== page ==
Vesicular stomatitis virus (VSV) infects domestic animals such as horses, cattle and pigs as well as wild animals like deer and small mammals in the tropics. The virus can also infect humans, causing a flu-like illness. VSV belongs to the family Rhabdoviridae, genus Vesiculovirus and is split into two serogroups: New Jersey (NJ) and Indiana (IND). There are three subtypes of the IND serogroup: IND-1 (classical IND) IND-2 (cocal virus) and IND-3 (alagoas virus). The virus is enveloped, containing a capsid and single stranded RNA genome.
- Vesicular stomatitis is a notifiable disease and should be reported.
Please see the Defra website for advice on how to spot and report the disease.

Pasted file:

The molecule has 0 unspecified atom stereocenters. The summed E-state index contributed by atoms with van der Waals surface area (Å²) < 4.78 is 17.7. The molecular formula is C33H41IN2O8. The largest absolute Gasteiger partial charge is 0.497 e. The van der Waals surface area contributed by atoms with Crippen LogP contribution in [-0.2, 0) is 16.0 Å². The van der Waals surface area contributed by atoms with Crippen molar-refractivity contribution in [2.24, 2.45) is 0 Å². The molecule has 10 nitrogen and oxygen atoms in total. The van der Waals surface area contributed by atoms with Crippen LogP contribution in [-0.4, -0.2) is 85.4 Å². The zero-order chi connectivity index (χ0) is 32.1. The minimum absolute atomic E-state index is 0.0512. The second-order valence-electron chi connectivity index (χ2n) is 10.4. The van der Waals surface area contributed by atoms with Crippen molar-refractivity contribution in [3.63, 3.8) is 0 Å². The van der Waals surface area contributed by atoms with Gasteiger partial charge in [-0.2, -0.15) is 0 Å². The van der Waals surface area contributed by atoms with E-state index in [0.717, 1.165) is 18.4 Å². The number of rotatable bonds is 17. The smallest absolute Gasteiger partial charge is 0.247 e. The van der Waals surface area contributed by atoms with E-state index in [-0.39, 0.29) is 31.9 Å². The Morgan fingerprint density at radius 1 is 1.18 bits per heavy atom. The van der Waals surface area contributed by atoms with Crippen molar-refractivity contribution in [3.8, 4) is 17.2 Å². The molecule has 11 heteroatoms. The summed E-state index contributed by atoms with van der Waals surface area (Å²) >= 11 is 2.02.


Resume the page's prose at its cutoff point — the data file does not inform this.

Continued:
VSV causes vesicular stomatitis disease (VSD) which is of particular importance to farmers as the clinical signs presented in cattle are identical to those of foot-and-mouth disease.
- Excessive salivation
- Vesicles of various sizes in and around the mouth/snout
- Foot lesions (and lameness in pigs)
- Teat lesions occur in dairy herds
Morbidity rates can be up to 90 %; mortality is rare, although higher mortality has been observed with NJ strains in swine.
VSV is known to be transmitted through direct contact with infected mucus and skin. It may also be transmitted via insects such as sand flies, black flies and mosquitoes.
VSD is usually limited to the Americas, but it has also been previously described in France and South Africa. There is seasonal variation in the spread of VSD, as at the end of the rainy season (tropical areas) and at first frost (temperate) the disease dies back.
* Image by Dr. Fred. A. Murphy courtesy of Public Health Image Library (PHIL)